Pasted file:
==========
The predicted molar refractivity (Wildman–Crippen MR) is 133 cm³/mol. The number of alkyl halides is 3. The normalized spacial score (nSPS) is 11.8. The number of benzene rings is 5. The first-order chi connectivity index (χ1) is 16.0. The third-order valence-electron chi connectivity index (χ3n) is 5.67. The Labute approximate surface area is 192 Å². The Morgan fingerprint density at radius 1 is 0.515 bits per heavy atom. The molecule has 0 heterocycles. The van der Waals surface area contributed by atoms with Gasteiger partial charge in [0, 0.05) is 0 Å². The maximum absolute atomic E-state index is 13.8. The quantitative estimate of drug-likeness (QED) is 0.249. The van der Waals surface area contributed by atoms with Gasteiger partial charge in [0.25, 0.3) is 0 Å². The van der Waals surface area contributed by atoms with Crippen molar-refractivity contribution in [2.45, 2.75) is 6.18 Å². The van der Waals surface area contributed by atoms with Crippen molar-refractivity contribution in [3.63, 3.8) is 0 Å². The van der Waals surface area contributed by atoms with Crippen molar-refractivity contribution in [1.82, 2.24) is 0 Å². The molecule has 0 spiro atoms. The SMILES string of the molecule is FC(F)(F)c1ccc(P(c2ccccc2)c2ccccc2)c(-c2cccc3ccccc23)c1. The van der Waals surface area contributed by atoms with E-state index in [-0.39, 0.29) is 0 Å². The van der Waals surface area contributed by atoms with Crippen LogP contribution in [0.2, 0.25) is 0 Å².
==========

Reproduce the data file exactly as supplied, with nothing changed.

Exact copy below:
The predicted molar refractivity (Wildman–Crippen MR) is 133 cm³/mol. The number of alkyl halides is 3. The normalized spacial score (nSPS) is 11.8. The number of benzene rings is 5. The first-order chi connectivity index (χ1) is 16.0. The third-order valence-electron chi connectivity index (χ3n) is 5.67. The Labute approximate surface area is 192 Å². The Morgan fingerprint density at radius 1 is 0.515 bits per heavy atom. The molecule has 0 heterocycles. The van der Waals surface area contributed by atoms with Gasteiger partial charge in [0, 0.05) is 0 Å². The maximum absolute atomic E-state index is 13.8. The quantitative estimate of drug-likeness (QED) is 0.249. The van der Waals surface area contributed by atoms with Gasteiger partial charge in [0.25, 0.3) is 0 Å². The van der Waals surface area contributed by atoms with Crippen molar-refractivity contribution in [2.45, 2.75) is 6.18 Å². The van der Waals surface area contributed by atoms with Crippen molar-refractivity contribution in [3.63, 3.8) is 0 Å². The van der Waals surface area contributed by atoms with Crippen molar-refractivity contribution in [1.82, 2.24) is 0 Å². The molecule has 0 spiro atoms. The SMILES string of the molecule is FC(F)(F)c1ccc(P(c2ccccc2)c2ccccc2)c(-c2cccc3ccccc23)c1. The van der Waals surface area contributed by atoms with E-state index in [-0.39, 0.29) is 0 Å². The van der Waals surface area contributed by atoms with Crippen LogP contribution in [0.2, 0.25) is 0 Å².